The bird adjusted to stay facing right, into the morning wind.

Yellow-billed Kite
Yellow-billed Kite

Turkey Vulture Chicks

I mentioned in a previous post that the Center for Birds of Prey has hosted two wild Black Vulture nests this year.

The Vulture parents picked spots in between the captive birds’ enclosures, which mimic the dark recess they might find in the wild. The female lays her eggs on the ground.

Black Vulture Chicks
Black Vulture Chicks, not yet fledged

The juveniles’ feathers were transitioning from chick fluff, making them look a bit scruffy.

Black Vulture Chicks
Black Vulture Chicks

The Center for Birds of Prey,  Awenda, SC
June 24, 2021

Turkey Vulture, Flying Low

This is the same Turkey Vulture I’ve featured in recent posts as part of the the educational and flight demonstration program at the Center for Birds of Prey, this time showing off his flight skills.

Turkey Vulture
Turkey Vulture Ready to Go!

Turkey Vultures are impressive with their flight skills, easily making sharp turns, using their wings to full advantage.

Turkey Vulture
Turkey Vulture In Flight

It was very cool to see this one glide just above the ground, with seemingly little effort.

Turkey Vulture
Turkey Vulture In Flight In Flight

The Center for Birds of Prey,  Awenda, SC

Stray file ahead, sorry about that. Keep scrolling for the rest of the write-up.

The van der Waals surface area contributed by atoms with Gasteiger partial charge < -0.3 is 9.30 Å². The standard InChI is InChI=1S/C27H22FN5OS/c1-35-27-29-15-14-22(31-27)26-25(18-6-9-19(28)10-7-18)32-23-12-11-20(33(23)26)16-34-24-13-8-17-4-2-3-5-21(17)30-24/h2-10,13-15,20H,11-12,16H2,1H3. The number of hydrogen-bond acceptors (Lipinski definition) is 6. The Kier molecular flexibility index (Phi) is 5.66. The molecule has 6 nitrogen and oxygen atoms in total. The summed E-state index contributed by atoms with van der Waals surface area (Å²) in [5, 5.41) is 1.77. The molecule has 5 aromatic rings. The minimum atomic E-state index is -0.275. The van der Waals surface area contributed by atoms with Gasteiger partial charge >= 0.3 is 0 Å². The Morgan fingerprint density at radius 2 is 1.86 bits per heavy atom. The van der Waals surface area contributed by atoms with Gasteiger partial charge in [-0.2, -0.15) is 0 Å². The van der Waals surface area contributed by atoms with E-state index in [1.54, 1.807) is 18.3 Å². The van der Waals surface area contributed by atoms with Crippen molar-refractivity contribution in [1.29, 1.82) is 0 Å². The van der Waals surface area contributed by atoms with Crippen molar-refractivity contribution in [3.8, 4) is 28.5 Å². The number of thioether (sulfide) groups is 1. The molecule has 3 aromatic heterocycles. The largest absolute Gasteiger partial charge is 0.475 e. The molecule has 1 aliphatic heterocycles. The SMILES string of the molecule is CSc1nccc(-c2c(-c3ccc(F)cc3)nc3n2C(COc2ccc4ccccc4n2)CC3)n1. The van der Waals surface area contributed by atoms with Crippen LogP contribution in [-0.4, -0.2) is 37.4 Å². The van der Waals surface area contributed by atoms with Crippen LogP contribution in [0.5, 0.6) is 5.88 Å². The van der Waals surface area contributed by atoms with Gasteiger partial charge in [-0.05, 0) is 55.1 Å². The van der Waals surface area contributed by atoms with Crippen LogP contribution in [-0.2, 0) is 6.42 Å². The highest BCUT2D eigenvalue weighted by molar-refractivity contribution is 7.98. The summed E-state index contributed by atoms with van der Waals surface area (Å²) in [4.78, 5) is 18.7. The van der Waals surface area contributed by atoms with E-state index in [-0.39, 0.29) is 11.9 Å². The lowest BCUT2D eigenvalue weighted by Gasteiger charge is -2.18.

June 24, 2021

Previous Posts:

Turkey Vulture, Wings Out

Turkey Vulture, Up Close

Gulls Took To The Air

Danger, danger, fly, fly!

Can you spot the Eagle?

Birds in the Air over Bird Key, Stono
Birds in the Air, Eagle is about 1/4 of way in from the left, one of the top birds

This island has a lot of advantages for nesting birds, but it is not without risk. This time the Eagle appeared to leave without a meal.

Birds in the Air over Bird Key, Stono
Birds in the Air over Bird Key, Stono, Mostly Laughing Gulls

About a half hour later it happened again. We were further away from the action and I didn’t capture the Eagle, but this view gives an idea of how many birds are nesting on this little island. And how unconcerned the Pelicans appeared.

Birds in the Air over Bird Key, Stono
Birds in the Air over Bird Key, Stono

Taken from a boat at Bird Key Stono Heritage Preserve
Between Kiawah Island and Folly Beach, SC

July 12, 2021

Red-tailed Hawk, Living with One Eye, Part 2

The one-eyed Red-tail Hawk at the Center for Birds of Prey has adapted and despite my not getting any decent pictures, he flies with ease.

Red-tailed Hawk
Red-tailed Hawk

At one point when he was on a post in front of us he turned away from the group, likely so he could face into the wind, which was steady with gusts that morning.

Red-tailed Hawk
Red-tailed Hawk

But he was quick to turn back, the wind fluffing up his feathers was preferable to not seeing movement in front of him.

Red-tailed Hawk
Red-tailed Hawk

The Center for Birds of Prey,  Awenda, SC
June 24, 2021

Turkey Vulture, Wings Out

Another un-releasable bird that is part of the educational and flight demonstration program at the Center for Birds of Prey is this Turkey Vulture. He was “rescued” when a passerby spotted him on the ground, the normal nesting spot for Turkey Vultures, and took him home. The bird subsequently imprinted on the human and now cannot live in the wild on his own.

Turkey Vulture
Turkey Vulture

The Center for Birds of Prey,  Awenda, SC
June 24, 2021